Clinical Significance

Each patient must be seen as a unique person. Many diagnoses and conditions can impact the care of patients during the last stages of life. Documentation should aim to be complete, clear, and factual regarding the patient’s circumstances and the impact their diagnoses have on their prognosis. There should be a frequent re-evaluation of the patient’s status as appropriate for continued hospice care through the lens of physical, mental, social and spiritual needs. CMS requests coding of all current diagnoses in the documentation. Therefore, diagnoses made in the past that have no bearing on the patient’s current status or ongoing prognosis (history codes) should be removed per coding guidelines. Hospice claims can support up to twenty-five diagnoses and if there are some diagnoses without designated codes or for whatever reason cannot be placed in the diagnoses section, those conditions can receive coverage in the narrative part of the plan of care in the documentation. Overall the process of enrolling patients into hospice and determining hospice-appropriate diagnoses requires critical thinking by the physician, with maintaining a current list of conditions and removing inappropriate history codes when applicable.

For reference, below an abridged version of the currently outlined assessment criteria for the progression of diseases and non-disease baseline guidelines as obtained from the Centers of Medicare and Medicaid Services:

Part 1: Decline in a patient's clinical status guidelines

A. Progression of disease via worsening status, symptoms, signs, laboratory results:

Clinical Status:

  • Refractory or recurring infections
  • Progressive inanition which is documented by several measures such as 10% body weight loss, decreased albumin, dysphagia leading to aspiration, among others

Symptoms:

  • Include a number of symptoms including nausea and vomiting, dyspnea, persisting cough, diarrhea, and progressive pain

Signs:

  • Include a number of clinical signs including hypotension, edema, ascites, progressive weakness, new altered mental status, among others

Laboratory Results:

  • Include a number of laboratory findings including worsening pCO2/pO2/SaO2 values, worsening liver function tests, worsening tumor markers, and volatile sodium and potassium, among others

B. Progressive disease leading to worsened Karnofsky Performance Status or Palliative Performance Score

C. Worsened Functional Assessment Staging of diagnosed dementia.

D. Requiring assistance with additional ADL's

E. Worsening refractory stage 3 to stage 4 pressure ulcers despite wound care

F. Increasing healthcare utilization in the form of emergency visits, hospital admissions, and physician appointments related to the primary hospice diagnosis before seeking hospice benefit

 Part 2. Non-disease specific baseline guidelines (both points A and B must be satisfied).

A. Physiologic impairment of functional status as interpreted via the Karnofsky Performance Status or Palliative Performance Score of less than 70 percent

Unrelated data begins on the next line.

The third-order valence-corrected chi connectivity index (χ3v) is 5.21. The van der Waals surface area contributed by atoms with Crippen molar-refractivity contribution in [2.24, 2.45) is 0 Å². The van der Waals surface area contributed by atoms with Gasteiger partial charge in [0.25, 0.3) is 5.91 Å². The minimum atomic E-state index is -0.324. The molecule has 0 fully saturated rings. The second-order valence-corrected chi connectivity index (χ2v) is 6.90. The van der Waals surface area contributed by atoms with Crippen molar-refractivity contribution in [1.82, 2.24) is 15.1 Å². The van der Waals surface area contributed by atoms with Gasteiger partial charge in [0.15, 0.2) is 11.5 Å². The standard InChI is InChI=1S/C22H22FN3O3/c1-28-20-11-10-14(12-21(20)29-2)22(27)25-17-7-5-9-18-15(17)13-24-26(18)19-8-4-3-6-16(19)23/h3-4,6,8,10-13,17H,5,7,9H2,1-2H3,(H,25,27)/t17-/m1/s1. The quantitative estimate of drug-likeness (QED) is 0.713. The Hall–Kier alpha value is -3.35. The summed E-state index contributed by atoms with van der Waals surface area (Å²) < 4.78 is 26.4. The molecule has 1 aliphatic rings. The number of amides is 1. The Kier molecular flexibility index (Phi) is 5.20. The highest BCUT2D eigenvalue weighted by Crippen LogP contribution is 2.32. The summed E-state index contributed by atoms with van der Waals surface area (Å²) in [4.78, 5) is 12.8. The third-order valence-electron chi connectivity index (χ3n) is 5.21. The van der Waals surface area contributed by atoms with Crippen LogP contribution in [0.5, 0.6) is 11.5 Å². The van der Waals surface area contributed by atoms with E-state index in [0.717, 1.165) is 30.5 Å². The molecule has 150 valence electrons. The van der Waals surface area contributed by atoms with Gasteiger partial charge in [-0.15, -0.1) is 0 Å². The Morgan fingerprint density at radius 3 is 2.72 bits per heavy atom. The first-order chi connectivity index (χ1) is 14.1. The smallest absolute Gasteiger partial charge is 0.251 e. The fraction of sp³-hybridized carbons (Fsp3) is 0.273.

B. Individual needs assistance for greater than or equal to 2 ADL's: Ambulation; Transfer; Dressing; Feeding; Continence; Bathing.

C. Co-morbidities: when the condition is not the designated primary hospice diagnosis, the presence of significant disease thought to contribute to a prognosis of 6 months or less survival should be considered, such as[7][8][9][10]:

  • COPD
  • CHF
  • Ischemic heart disease
  • Diabetes mellitus
  • Neurologic disease (CVA, ALS, MS, Parkinson's)
  • Renal failure
  • Liver Disease
  • Neoplasia
  • Acquired immune deficiency syndrome/HIV
  • Dementia
  • Refractory severe autoimmune disease (e.g., lupus or rheumatoid arthritis)

References

[1] Buss MK,Rock LK,McCarthy EP, Understanding Palliative Care and Hospice: A Review for Primary Care Providers. Mayo Clinic proceedings. 2017 Feb;     [PubMed PMID: 28160875]
[2] Wallace CL, Examining hospice enrollment through a novel lens: Decision time. Palliative     [PubMed PMID: 27407060]
[3] Wang X,Knight LS,Evans A,Wang J,Smith TJ, Variations Among Physicians in Hospice Referrals of Patients With Advanced Cancer. Journal of oncology practice. 2017 May;     [PubMed PMID: 28221897]
[4] Cheraghlou S,Gahbauer EA,Leo-Summers L,Stabenau HF,Chaudhry SI,Gill TM, Restricting Symptoms Before and After Admission to Hospice. The American journal of medicine. 2016 Jul;     [PubMed PMID: 26968471]
[5] Dolin R,Hanson LC,Rosenblum SF,Stearns SC,Holmes GM,Silberman P, Factors Driving Live Discharge From Hospice: Provider Perspectives. Journal of pain and symptom management. 2017 Jun;     [PubMed PMID: 28323079]
[6] Cherlin EJ,Brewster AL,Curry LA,Canavan ME,Hurzeler R,Bradley EH, Interventions for Reducing Hospital Readmission Rates: The Role of Hospice and Palliative Care. The American journal of hospice     [PubMed PMID: 27443281]
[7] Jones BW, Evidence-based practice in hospice: is qualitative more appropriate than quantitative? Home healthcare nurse. 2013 Apr;     [PubMed PMID: 23549249]
[8] Kaufman BG,Klemish D,Kassner CT,Reiter JP,Li F,Harker M,O'Brien EC,Taylor DH Jr,Bhavsar NA, Predicting Length of Hospice Stay: An Application of Quantile Regression. Journal of palliative medicine. 2018 Aug;     [PubMed PMID: 29762075]
[9] Goy ER,Bohlig A,Carter J,Ganzini L, Identifying predictors of hospice eligibility in patients with Parkinson disease. The American journal of hospice     [PubMed PMID: 23975684]
[10] Wladkowski SP,Wallace CL, Current Practices of Live Discharge from Hospice: Social Work Perspectives. Health     [PubMed PMID: 30561640]